A judge in Washington has warned Defense Secretary Donald Rumsfeld he could face contempt for ignoring a ruling on Pentagon anthrax vaccinations.
In October, U.S. District Judge Emmet Sullivan largely struck down the U.S. military’s involuntary vaccinations for weaponized anthrax.
The judge said the program could not be administered unless individual service members give “informed consent” to the vaccinations, President Bush issues a specific waiver or the Food And Drug Administration properly classifies a drug for use in the program.
A 1999 executive order by then President Bill Clinton required “informed consent” before administering the vaccine.
Monday, Sullivan ordered “Donald H. Rumsfeld” to “show cause by Feb. 28” why “he/or the government should not be held in contempt” for failing to follow the earlier ruling.
Goldberg provides some background information that the Times’ article omits.
After the post–September 11 anthrax scare, and especially in the run-up to the Iraq War, the Pentagon has forced many thousands of soldiers to take the anthrax vaccine. A not insignificant number of these soldiers experienced severe, and sometimes crippling, adverse reactions from the shot. As word spread through the ranks, soldiers began to refuse the order to take the anthrax vaccine; many of those refuseniks have since been discharged and even court-martialed for their insubordination.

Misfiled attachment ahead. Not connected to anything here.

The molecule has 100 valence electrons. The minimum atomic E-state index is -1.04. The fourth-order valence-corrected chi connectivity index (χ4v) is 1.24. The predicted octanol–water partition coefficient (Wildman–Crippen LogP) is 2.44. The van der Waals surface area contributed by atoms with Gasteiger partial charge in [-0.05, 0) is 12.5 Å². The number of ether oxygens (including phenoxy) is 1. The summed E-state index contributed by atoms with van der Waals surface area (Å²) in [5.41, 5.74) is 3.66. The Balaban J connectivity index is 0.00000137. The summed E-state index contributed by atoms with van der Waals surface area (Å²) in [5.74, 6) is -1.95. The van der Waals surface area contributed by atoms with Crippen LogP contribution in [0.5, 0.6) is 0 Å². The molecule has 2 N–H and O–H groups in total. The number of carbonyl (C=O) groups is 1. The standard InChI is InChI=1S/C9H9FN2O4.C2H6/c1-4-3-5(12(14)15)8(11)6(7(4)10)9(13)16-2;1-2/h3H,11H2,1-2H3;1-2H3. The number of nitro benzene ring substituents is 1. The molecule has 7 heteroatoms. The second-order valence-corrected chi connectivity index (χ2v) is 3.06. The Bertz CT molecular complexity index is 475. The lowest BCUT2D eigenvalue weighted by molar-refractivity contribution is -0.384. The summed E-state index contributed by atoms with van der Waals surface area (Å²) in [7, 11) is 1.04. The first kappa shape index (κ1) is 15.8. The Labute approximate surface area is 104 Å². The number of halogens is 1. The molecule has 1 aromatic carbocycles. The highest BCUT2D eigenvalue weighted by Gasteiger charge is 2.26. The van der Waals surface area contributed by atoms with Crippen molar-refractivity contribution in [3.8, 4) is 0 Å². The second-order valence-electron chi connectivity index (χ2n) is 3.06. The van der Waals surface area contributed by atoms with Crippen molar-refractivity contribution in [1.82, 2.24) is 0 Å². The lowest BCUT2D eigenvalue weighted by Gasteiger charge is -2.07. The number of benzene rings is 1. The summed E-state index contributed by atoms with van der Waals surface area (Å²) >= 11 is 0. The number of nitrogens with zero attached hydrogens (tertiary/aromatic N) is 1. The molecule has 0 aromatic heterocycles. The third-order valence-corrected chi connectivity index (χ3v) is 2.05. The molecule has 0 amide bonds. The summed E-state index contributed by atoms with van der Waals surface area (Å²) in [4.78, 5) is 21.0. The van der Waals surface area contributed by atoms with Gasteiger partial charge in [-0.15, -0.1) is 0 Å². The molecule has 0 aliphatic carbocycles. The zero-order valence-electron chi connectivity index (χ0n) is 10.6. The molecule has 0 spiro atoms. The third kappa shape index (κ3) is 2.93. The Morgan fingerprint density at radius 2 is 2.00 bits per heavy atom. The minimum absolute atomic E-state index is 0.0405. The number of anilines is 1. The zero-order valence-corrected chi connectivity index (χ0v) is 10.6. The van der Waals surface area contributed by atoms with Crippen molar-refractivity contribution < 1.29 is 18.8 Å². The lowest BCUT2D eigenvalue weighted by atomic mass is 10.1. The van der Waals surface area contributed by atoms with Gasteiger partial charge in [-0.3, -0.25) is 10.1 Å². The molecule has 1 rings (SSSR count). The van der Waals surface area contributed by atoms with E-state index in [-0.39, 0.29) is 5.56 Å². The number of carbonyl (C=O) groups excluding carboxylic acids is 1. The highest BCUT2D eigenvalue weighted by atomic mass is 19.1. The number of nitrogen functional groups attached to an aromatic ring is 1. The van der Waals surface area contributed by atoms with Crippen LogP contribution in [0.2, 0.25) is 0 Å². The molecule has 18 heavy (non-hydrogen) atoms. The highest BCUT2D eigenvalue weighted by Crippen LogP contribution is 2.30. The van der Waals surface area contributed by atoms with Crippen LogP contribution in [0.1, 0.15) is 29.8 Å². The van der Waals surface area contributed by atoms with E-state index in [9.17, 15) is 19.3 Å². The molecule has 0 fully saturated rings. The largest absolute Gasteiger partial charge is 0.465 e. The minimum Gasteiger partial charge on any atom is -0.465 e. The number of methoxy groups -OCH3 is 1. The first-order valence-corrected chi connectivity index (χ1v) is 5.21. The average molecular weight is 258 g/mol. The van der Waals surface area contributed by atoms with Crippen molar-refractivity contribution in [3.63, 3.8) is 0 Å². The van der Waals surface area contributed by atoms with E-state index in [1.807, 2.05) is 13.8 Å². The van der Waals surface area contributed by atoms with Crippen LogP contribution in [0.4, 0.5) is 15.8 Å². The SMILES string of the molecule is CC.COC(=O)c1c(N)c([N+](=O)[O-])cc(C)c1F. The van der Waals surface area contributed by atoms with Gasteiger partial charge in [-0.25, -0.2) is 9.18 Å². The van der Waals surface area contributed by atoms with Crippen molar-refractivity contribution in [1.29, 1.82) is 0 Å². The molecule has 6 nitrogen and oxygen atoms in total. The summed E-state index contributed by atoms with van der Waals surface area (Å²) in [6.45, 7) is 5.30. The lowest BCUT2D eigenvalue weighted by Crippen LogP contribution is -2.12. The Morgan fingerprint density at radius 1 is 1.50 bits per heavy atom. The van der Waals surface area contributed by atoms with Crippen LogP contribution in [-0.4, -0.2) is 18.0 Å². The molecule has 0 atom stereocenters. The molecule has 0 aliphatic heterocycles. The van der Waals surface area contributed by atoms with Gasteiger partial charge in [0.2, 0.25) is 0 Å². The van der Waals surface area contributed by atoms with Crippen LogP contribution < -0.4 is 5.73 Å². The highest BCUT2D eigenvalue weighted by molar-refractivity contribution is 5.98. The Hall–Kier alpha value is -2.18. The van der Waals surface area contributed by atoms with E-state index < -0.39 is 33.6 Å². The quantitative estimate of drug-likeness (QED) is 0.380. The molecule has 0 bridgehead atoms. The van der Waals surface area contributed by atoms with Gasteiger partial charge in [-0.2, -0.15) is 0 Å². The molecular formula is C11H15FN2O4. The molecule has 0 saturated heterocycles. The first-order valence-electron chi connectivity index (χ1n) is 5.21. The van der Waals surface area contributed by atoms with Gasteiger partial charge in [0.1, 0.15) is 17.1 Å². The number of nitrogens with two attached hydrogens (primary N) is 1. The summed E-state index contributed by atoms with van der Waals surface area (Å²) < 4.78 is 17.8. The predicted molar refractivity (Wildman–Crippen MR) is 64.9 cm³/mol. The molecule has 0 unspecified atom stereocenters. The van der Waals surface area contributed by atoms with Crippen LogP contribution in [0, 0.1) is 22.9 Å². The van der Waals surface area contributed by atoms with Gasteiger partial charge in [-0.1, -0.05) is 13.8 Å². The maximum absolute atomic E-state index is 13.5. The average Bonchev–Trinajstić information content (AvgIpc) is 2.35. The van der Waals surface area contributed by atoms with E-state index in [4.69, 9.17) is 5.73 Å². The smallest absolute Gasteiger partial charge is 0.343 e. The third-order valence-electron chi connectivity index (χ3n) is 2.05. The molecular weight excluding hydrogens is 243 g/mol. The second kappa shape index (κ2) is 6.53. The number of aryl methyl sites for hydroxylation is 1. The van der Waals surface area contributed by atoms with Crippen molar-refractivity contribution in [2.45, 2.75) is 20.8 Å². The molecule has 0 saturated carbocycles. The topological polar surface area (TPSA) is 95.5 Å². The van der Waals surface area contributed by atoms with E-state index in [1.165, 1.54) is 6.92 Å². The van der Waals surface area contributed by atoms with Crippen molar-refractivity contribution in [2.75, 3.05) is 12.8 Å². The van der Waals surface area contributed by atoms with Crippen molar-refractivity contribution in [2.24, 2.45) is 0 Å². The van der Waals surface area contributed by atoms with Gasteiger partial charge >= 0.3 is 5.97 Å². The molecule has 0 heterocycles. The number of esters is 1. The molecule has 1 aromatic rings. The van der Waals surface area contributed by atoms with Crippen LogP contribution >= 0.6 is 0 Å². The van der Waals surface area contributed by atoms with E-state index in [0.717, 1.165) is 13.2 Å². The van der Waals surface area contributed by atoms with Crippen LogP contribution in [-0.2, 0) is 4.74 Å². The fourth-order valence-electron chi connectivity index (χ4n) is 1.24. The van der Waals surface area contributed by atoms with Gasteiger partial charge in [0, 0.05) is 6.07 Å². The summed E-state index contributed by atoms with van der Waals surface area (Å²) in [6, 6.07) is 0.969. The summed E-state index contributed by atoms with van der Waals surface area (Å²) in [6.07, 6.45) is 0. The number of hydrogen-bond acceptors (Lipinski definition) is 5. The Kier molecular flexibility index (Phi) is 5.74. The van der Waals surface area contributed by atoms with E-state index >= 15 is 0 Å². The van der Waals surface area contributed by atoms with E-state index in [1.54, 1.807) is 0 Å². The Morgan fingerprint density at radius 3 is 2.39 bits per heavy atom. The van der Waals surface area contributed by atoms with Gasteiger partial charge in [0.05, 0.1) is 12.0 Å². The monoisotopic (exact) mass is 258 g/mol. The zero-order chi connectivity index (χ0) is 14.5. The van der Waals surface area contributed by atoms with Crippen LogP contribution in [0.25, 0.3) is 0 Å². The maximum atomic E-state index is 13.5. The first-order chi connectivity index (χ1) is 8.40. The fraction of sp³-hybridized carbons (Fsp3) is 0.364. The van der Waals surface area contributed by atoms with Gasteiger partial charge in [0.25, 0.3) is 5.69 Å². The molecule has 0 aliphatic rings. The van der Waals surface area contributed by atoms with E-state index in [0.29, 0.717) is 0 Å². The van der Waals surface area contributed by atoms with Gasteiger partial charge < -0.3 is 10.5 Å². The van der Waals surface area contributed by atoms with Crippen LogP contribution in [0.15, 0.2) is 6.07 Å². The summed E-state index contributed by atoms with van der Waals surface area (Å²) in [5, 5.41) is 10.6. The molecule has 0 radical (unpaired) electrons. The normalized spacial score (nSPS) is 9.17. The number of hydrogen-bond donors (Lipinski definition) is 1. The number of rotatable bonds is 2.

Sullivan’s October 27 ruling stems from a case in which six anonymous servicemembers who refused to take the vaccine filed suit against the Department of Defense. The plaintiffs alleged that the vaccine that the soldiers were routinely ordered to take was never legally approved as a countermeasure against the inhalation form of anthrax. In 1970 the federal government licensed an anthrax vaccine as a protection against cutaneous forms of anthrax; the current anthrax vaccine injected into soldiers to protect them from inhalation anthrax was based on that license.
Back in October, Sullivan ruled that the FDA failed to follow its own licensing procedure for the vaccine and ordered the program halted until the FDA re-licenses the vaccine, soldiers are granted the right to refuse to take the vaccine, or the president waives the right of informed consent. “Absent an informed consent or presidential waiver,” Sullivan wrote in his October 27 opinion, “the United States cannot demand that members of the armed forces also serve as guinea pigs for experimental drugs.”
Despite this ruling, the DOD continued to administer the vaccine. Some estimates put the number of those vaccinated in violation of the court’s order at upwards of 900 soldiers.